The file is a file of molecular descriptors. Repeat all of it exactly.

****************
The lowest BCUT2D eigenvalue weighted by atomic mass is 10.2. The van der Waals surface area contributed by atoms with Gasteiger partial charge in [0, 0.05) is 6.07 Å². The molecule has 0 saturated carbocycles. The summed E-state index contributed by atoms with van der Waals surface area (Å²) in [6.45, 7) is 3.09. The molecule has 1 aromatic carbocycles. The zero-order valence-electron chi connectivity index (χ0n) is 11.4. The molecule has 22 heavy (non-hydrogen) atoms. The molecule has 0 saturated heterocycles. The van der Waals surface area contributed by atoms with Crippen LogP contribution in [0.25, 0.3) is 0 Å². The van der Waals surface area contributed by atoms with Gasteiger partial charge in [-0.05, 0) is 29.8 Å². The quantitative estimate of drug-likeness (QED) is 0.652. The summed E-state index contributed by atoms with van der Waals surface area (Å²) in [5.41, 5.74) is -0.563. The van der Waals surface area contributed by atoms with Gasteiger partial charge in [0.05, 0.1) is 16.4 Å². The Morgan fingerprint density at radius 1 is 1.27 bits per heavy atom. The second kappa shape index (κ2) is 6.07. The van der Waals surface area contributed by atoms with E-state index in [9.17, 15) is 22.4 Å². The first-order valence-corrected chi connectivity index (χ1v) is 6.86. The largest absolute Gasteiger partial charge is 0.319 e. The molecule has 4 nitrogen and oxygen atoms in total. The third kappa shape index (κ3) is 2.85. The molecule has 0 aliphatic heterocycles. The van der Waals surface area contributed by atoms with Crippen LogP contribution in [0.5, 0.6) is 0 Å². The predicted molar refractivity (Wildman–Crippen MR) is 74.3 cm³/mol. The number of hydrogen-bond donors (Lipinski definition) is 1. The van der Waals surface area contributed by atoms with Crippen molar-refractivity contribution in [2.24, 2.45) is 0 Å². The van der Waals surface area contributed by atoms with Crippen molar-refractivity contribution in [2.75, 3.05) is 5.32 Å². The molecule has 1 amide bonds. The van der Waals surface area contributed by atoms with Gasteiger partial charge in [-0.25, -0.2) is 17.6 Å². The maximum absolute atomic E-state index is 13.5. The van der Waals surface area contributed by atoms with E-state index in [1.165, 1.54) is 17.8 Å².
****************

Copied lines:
The lowest BCUT2D eigenvalue weighted by atomic mass is 10.2. The van der Waals surface area contributed by atoms with Gasteiger partial charge in [0, 0.05) is 6.07 Å². The molecule has 0 saturated carbocycles. The summed E-state index contributed by atoms with van der Waals surface area (Å²) in [6.45, 7) is 3.09. The molecule has 1 aromatic carbocycles. The zero-order valence-electron chi connectivity index (χ0n) is 11.4. The molecule has 22 heavy (non-hydrogen) atoms. The molecule has 0 saturated heterocycles. The van der Waals surface area contributed by atoms with Crippen LogP contribution in [0.25, 0.3) is 0 Å². The van der Waals surface area contributed by atoms with Gasteiger partial charge in [-0.05, 0) is 29.8 Å². The quantitative estimate of drug-likeness (QED) is 0.652. The summed E-state index contributed by atoms with van der Waals surface area (Å²) in [5.41, 5.74) is -0.563. The van der Waals surface area contributed by atoms with Gasteiger partial charge in [0.05, 0.1) is 16.4 Å². The Morgan fingerprint density at radius 1 is 1.27 bits per heavy atom. The second kappa shape index (κ2) is 6.07. The van der Waals surface area contributed by atoms with E-state index in [9.17, 15) is 22.4 Å². The first-order valence-corrected chi connectivity index (χ1v) is 6.86. The largest absolute Gasteiger partial charge is 0.319 e. The molecule has 4 nitrogen and oxygen atoms in total. The third kappa shape index (κ3) is 2.85. The molecule has 0 aliphatic heterocycles. The van der Waals surface area contributed by atoms with Crippen LogP contribution in [0.5, 0.6) is 0 Å². The predicted molar refractivity (Wildman–Crippen MR) is 74.3 cm³/mol. The number of hydrogen-bond donors (Lipinski definition) is 1. The van der Waals surface area contributed by atoms with Crippen molar-refractivity contribution in [2.24, 2.45) is 0 Å². The van der Waals surface area contributed by atoms with Crippen molar-refractivity contribution in [2.75, 3.05) is 5.32 Å². The molecule has 1 amide bonds. The van der Waals surface area contributed by atoms with Gasteiger partial charge in [-0.25, -0.2) is 17.6 Å². The maximum absolute atomic E-state index is 13.5. The van der Waals surface area contributed by atoms with E-state index in [1.165, 1.54) is 17.8 Å².